In religious studies circles, "subversive" is a term of endearment, though it's getting pretty threadbare. (What happened when the village atheist got a Ph.D.? He started teaching religious studies—and no doubt gives a paper every year at AAR/SBL.) But if you want some truly subversive reading, Carter and Spalding won't disappoint.
It's one thing to confess in the grand manner of Augustine—or of the givers of personal testimony who were a regular feature of my childhood churches: to confess to having been a Great Sinner before finding Jesus. (Nowadays such confessions seem to embarrass everyone.) It's another matter entirely to acknowledge, as Carter does, the ongoing struggles of one who has known Jesus as long as she can remember but who hasn't been able to rest in him. And more, to reveal oneself neither in the ritual language of the women's Bible study nor the subtly self-flattering language of the contemporary tell-all memoir but in all one's ridiculous, frail humanity.
To do all that, and yet to end with the sure comfort of Jesus' presence: that is positively subversive.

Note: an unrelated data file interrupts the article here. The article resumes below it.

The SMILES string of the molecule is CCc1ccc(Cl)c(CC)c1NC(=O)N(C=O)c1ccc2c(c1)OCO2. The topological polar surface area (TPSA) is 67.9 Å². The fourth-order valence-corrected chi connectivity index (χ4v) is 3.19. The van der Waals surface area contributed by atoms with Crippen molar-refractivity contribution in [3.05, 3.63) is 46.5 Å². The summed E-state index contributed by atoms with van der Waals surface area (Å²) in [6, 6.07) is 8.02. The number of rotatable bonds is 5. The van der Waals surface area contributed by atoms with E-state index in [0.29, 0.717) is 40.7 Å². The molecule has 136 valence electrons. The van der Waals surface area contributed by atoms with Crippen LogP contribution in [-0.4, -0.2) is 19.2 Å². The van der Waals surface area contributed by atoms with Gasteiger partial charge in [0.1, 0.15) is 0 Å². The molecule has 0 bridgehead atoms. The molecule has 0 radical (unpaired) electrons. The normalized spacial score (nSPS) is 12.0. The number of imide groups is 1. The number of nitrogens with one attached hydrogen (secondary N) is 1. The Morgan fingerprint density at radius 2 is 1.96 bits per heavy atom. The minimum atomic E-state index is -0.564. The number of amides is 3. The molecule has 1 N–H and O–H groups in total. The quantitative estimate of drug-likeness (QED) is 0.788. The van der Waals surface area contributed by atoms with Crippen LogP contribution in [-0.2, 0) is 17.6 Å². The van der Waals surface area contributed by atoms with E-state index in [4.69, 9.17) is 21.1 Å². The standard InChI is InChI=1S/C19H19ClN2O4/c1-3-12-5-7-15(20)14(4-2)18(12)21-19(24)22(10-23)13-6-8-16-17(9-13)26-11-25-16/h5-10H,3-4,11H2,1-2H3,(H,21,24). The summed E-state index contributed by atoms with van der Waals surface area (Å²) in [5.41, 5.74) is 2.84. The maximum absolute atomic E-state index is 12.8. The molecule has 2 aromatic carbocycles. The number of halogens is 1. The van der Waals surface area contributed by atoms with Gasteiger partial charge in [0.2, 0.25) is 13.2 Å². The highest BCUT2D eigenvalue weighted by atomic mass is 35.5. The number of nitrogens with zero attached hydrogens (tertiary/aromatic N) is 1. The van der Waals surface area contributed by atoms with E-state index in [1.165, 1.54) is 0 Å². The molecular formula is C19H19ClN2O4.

John Wilson is editor of Books & Culture and editor-at-large for Christianity Today.
Copyright © 2002 Christianity Today. Click for reprint information.
Books & Culture Corner appears Mondays at ChristianityToday.com. Earlier Books & Culture Corners include:
Epicurus'—and Darwin's—Dangerous Idea | How we became hedonists. (Nov. 18, 2002)
Weird Science? | A Darwinian debate continues. (Nov. 11, 2002)
Of Moths and Men Revisited | A Darwinian debate. (Nov. 4, 2002)
Angels in Heaven | A game that's more than a game. (Oct. 28, 2002)
Number One with a Bullet | America's foist family as a tool for evangelism. (Oct. 21, 2002)
Train Up a Child | Helping children to become intimately familiar with Scripture. (Oct. 14, 2002)
Acting Like Those 'Evangelicals' | Guilty as charged? (Sept. 30, 2002)
Ugly Evangelicals | Is this us? (Sept. 23, 2002)
Herbie Goes Bananas | The rise and fall and rise and fall and rise of the VW Beetle. (Sept. 16, 2002)
So Far, So Near | A graduate of Murree Christian School in Pakistan, the site of a deadly assault by Islamic terrorists in August, reflects on his growing-up years, on what has changed in the interim, and on the beleaguered Christian community in Pakistan (Sept. 9, 2002)
The New York Times Discovers Religion (Again) | Shouldn't the paper of record be able to move beyond Square One? (August 26, 2002)
After the Quake | Bedside reading for the anniversary of 9/11. (August 19, 2002)
How to Avoid the Coming Disaster | "Imitate Japan." "No, don't imitate Japan." Time out. (August 12, 2002)
"Mind Control" and the Christian Citizen | Historian Sean Wilentz's misguided attack on Justice Antonin Scalia. (August 5, 2002)
Speak What We Feel | Frederick Buechner's latest book is one of his best. (July 29, 2002)